the left in the table below (you may need to scroll down) is a window
with a green dot in it.
dot represents the location of a chlorine nucleus (significantly
enlarged so that you can see it). On the right hand side are four
pull-down menus from which you can choose an orbital to display.
The electronic configuration of a ground state
chlorine is [Ne]3s2
This means that the 4s, 3d and 4p orbitals shown are unoccupied;
thus their extent and energy are somewhat different than would be found
for orbitals with electrons in them. The orbitals appear in
the pull-down menus from lowest (at top) to highest (at bottom) energy.
on interpreting the images
| Some recommendations
on using the
on how the images were generated
| Other web sites with nice
on interpreting the images:
generated by a perl script (orbtohtml.pl)
on Wed May 17 16:27:06 2006.
page composed by J.
for using Jmol to display
- Choose which orbitals to display by selecting them in the
orbital popup menus. You can control orbital color and fill mode
by selecting the appropriate options following each orbital menu.
- ROTATE the image by
down the mouse button while moving the cursor over the image.
- ZOOM by holding down the shift key while moving the cursor
(decrease magnification) or down (increase magnification) on top of the
- Other options are available in the control menu accessible
the mouse button down while the cursor is over "Jmol" in the lower
right corner (right click also works on a multibutton mouse).
- For more info about Jmol go to www.jmol.org.
1) Each orbital is
represented by two colors. One color is for where the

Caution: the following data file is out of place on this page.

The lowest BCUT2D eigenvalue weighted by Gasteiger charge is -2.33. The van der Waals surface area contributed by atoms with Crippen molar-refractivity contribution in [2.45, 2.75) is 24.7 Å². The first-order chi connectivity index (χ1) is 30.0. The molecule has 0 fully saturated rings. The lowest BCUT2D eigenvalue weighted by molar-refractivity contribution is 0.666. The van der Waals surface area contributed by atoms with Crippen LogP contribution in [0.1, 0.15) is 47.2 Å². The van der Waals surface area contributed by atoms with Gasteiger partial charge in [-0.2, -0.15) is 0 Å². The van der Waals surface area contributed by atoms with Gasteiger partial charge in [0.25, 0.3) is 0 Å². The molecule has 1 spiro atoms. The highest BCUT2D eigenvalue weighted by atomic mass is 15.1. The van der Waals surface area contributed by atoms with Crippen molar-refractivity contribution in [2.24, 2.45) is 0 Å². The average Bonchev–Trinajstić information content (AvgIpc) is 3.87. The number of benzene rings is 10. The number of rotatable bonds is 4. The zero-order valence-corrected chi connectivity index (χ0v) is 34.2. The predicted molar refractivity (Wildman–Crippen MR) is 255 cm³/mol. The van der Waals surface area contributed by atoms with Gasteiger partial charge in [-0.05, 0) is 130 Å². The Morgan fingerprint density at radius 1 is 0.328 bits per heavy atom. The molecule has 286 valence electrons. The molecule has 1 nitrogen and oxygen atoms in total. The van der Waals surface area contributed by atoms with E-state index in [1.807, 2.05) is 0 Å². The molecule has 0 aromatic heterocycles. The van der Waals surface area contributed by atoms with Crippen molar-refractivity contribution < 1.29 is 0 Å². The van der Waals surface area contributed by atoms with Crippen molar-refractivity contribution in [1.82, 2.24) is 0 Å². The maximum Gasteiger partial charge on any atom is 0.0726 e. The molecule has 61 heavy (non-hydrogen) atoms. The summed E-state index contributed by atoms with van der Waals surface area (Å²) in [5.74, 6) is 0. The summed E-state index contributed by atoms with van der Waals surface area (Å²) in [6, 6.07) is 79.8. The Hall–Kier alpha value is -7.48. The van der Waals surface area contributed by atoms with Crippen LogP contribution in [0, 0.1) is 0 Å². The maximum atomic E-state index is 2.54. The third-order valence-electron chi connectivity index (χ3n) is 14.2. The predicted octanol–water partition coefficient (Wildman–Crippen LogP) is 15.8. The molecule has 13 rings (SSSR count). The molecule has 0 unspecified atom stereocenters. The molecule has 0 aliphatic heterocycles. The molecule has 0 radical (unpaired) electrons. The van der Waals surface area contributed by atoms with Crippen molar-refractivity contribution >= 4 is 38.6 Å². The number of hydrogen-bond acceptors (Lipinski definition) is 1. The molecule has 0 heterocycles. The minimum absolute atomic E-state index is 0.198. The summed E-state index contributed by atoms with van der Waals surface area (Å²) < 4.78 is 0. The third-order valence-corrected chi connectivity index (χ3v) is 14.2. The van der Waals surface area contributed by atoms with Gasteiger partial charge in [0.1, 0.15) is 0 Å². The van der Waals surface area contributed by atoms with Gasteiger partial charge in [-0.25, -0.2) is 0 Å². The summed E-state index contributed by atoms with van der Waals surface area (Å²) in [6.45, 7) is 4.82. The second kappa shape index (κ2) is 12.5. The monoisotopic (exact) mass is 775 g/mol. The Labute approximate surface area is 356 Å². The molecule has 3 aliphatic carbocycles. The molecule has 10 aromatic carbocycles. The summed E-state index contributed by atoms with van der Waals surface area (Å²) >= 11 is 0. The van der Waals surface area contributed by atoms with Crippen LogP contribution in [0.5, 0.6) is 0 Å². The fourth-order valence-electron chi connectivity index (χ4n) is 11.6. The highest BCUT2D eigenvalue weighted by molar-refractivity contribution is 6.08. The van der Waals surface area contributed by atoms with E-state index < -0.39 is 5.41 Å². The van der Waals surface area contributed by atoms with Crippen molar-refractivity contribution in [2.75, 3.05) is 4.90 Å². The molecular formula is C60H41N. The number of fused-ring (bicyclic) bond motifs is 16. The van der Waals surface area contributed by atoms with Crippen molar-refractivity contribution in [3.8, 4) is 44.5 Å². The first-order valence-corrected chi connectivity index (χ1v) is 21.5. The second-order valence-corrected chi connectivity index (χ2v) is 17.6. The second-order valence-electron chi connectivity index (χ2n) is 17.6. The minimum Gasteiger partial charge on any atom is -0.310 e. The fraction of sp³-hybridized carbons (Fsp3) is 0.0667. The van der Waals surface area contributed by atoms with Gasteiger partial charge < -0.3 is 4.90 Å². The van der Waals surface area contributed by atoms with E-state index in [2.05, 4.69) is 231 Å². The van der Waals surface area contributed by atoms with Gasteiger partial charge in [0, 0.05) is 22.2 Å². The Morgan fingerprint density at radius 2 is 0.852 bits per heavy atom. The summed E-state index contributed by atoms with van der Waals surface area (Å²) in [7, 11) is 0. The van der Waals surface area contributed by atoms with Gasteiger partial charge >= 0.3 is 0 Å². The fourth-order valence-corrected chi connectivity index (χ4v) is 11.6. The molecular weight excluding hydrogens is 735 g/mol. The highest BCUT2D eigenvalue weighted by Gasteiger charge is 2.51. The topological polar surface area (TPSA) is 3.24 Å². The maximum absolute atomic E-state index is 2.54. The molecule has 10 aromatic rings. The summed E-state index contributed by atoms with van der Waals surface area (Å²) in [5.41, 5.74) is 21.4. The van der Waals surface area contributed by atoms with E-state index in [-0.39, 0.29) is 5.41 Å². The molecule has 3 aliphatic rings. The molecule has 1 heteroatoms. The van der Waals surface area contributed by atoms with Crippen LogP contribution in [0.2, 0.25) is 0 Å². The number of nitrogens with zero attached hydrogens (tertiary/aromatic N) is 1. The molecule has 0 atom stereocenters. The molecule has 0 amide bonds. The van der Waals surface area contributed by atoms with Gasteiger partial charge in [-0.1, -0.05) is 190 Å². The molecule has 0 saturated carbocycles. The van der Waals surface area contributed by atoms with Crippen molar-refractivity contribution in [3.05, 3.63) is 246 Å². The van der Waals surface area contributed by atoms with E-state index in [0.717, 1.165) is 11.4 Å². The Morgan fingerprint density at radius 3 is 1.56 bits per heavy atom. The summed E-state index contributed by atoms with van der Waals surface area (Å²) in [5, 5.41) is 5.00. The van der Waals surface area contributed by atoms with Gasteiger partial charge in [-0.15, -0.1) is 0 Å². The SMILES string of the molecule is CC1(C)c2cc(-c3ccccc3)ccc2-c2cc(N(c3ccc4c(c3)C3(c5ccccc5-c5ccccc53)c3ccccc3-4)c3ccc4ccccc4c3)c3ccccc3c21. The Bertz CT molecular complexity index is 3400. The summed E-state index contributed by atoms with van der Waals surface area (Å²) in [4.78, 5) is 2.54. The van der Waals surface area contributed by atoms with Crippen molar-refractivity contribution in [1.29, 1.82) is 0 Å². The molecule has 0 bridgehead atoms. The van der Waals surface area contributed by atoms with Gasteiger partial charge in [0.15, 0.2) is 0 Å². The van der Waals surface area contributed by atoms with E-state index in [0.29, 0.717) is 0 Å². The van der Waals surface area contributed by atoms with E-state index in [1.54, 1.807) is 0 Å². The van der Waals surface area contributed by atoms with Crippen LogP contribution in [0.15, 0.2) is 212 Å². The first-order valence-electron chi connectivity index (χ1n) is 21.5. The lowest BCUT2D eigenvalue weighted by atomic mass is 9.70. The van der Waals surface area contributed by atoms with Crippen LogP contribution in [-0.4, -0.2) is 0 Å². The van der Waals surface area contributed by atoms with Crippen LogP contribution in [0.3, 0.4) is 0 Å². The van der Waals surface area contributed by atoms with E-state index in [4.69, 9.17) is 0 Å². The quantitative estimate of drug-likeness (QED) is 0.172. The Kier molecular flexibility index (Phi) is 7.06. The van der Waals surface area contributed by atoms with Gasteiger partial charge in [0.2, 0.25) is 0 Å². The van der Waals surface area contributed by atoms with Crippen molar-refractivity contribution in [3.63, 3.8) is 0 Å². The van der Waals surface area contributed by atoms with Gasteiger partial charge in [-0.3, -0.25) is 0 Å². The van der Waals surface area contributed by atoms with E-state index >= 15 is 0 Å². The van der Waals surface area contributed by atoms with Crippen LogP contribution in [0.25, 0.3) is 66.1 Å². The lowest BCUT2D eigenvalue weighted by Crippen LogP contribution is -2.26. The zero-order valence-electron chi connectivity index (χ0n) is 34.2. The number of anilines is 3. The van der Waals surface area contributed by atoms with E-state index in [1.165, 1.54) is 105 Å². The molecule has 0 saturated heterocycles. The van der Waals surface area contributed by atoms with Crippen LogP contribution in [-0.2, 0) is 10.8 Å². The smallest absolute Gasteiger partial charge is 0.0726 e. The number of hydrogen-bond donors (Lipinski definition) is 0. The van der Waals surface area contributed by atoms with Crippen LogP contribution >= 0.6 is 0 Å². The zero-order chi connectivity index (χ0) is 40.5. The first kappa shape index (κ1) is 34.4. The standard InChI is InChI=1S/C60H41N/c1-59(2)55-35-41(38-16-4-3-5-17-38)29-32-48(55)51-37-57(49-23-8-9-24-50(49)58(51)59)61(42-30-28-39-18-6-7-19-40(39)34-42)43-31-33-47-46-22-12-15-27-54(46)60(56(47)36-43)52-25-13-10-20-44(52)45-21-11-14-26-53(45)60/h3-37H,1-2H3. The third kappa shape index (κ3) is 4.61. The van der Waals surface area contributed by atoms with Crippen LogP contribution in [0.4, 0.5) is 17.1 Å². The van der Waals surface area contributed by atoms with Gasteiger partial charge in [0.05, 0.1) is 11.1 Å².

wavefunction takes on positive values and one color for negative
values. 2) Each time the color changes you are crossing a node
where electrons in that particular orbital have zero probability of
being found. 3) The surfaces represent the surface in space where
the wavefunction has a particular magnitude. To one side of this
surface the wavefunction has a lesser magnitude and to the other it has
a greater magnitude. Thus the surfaces provide you with an idea
of the shape and extent of the orbitals.
recommendations on using the
1) By default the orbital surfaces are displayed
as solid. When looking at more than one orbital simultaneously it
is usually better to switch to the mesh display so that you can see
through the intersecting surfaces. 2) Zoom in and out.
These orbitals vary greatly in size.
Information on how the
images were generated:
These orbital images are based on
package and MacMolPlt
These orbitals are generated from the GAMESS
file of a single point energy calculation on a ground state Cl at the
level of theory.
Other web sites with nice
*Mark Winter's Orbitron
from Sheffield University in England has very pretty pictures.
*R. Spinney's pages on Hydrogen Atomic
Orbitals have a more complete discussion of atomic orbitals and may be
accessed as a link from Dr. Spinney's
World of Chemistry Site
- M.W.Schmidt, K.K.Baldridge, J.A.Boatz, S.T.Elbert, M.S.Gordon,
J.H.Jensen, S.Koseki, N.Matsunaga, K.A.Nguyen, S.Su, T.L.Windus,
M.Dupuis, J.A.Montgomery J. Comput. Chem., 14, 1347-1363(1993).
- Bode, B. M. and Gordon, M. S. J.
Mol. Graphics Mod., 16, 1998,
Copyright J. Gutow 2006
Last Update: July 18, 2006